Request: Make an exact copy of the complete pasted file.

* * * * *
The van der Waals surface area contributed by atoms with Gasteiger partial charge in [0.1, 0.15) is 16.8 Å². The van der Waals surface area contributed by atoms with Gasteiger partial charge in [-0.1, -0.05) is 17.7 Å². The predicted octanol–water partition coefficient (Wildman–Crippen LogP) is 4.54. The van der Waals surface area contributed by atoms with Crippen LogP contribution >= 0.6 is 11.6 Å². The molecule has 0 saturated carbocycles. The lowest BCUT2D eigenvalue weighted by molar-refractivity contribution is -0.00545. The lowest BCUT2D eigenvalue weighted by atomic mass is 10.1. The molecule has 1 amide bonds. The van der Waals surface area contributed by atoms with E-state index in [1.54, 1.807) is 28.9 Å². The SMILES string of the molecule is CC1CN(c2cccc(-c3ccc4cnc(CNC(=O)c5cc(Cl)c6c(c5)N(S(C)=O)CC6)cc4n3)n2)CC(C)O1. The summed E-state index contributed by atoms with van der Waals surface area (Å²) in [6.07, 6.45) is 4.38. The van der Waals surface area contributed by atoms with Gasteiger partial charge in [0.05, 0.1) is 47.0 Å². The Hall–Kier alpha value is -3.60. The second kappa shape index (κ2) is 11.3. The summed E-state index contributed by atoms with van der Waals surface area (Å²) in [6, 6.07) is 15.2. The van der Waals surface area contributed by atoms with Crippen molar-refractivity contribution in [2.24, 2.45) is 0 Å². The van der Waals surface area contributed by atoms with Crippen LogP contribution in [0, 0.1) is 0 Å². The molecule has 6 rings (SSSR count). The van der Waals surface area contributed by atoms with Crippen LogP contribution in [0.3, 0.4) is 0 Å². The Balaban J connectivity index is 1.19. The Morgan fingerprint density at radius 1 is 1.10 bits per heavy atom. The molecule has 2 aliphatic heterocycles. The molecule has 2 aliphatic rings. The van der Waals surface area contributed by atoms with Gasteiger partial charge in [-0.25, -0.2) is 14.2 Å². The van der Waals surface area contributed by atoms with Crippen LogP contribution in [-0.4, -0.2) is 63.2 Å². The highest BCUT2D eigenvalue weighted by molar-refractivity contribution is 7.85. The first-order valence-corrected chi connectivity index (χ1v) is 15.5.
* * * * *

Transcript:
The van der Waals surface area contributed by atoms with Gasteiger partial charge in [0.1, 0.15) is 16.8 Å². The van der Waals surface area contributed by atoms with Gasteiger partial charge in [-0.1, -0.05) is 17.7 Å². The predicted octanol–water partition coefficient (Wildman–Crippen LogP) is 4.54. The van der Waals surface area contributed by atoms with Crippen LogP contribution >= 0.6 is 11.6 Å². The molecule has 0 saturated carbocycles. The lowest BCUT2D eigenvalue weighted by molar-refractivity contribution is -0.00545. The lowest BCUT2D eigenvalue weighted by atomic mass is 10.1. The molecule has 1 amide bonds. The van der Waals surface area contributed by atoms with E-state index in [1.54, 1.807) is 28.9 Å². The SMILES string of the molecule is CC1CN(c2cccc(-c3ccc4cnc(CNC(=O)c5cc(Cl)c6c(c5)N(S(C)=O)CC6)cc4n3)n2)CC(C)O1. The summed E-state index contributed by atoms with van der Waals surface area (Å²) in [6.07, 6.45) is 4.38. The van der Waals surface area contributed by atoms with Gasteiger partial charge in [0.05, 0.1) is 47.0 Å². The Hall–Kier alpha value is -3.60. The second kappa shape index (κ2) is 11.3. The summed E-state index contributed by atoms with van der Waals surface area (Å²) in [6, 6.07) is 15.2. The van der Waals surface area contributed by atoms with Crippen molar-refractivity contribution in [2.24, 2.45) is 0 Å². The van der Waals surface area contributed by atoms with Crippen LogP contribution in [0, 0.1) is 0 Å². The molecule has 6 rings (SSSR count). The van der Waals surface area contributed by atoms with Crippen LogP contribution in [0.3, 0.4) is 0 Å². The Balaban J connectivity index is 1.19. The Morgan fingerprint density at radius 1 is 1.10 bits per heavy atom. The molecule has 2 aliphatic heterocycles. The molecule has 2 aliphatic rings. The van der Waals surface area contributed by atoms with Gasteiger partial charge in [-0.25, -0.2) is 14.2 Å². The van der Waals surface area contributed by atoms with Crippen LogP contribution in [-0.4, -0.2) is 63.2 Å². The highest BCUT2D eigenvalue weighted by molar-refractivity contribution is 7.85. The first-order valence-corrected chi connectivity index (χ1v) is 15.5.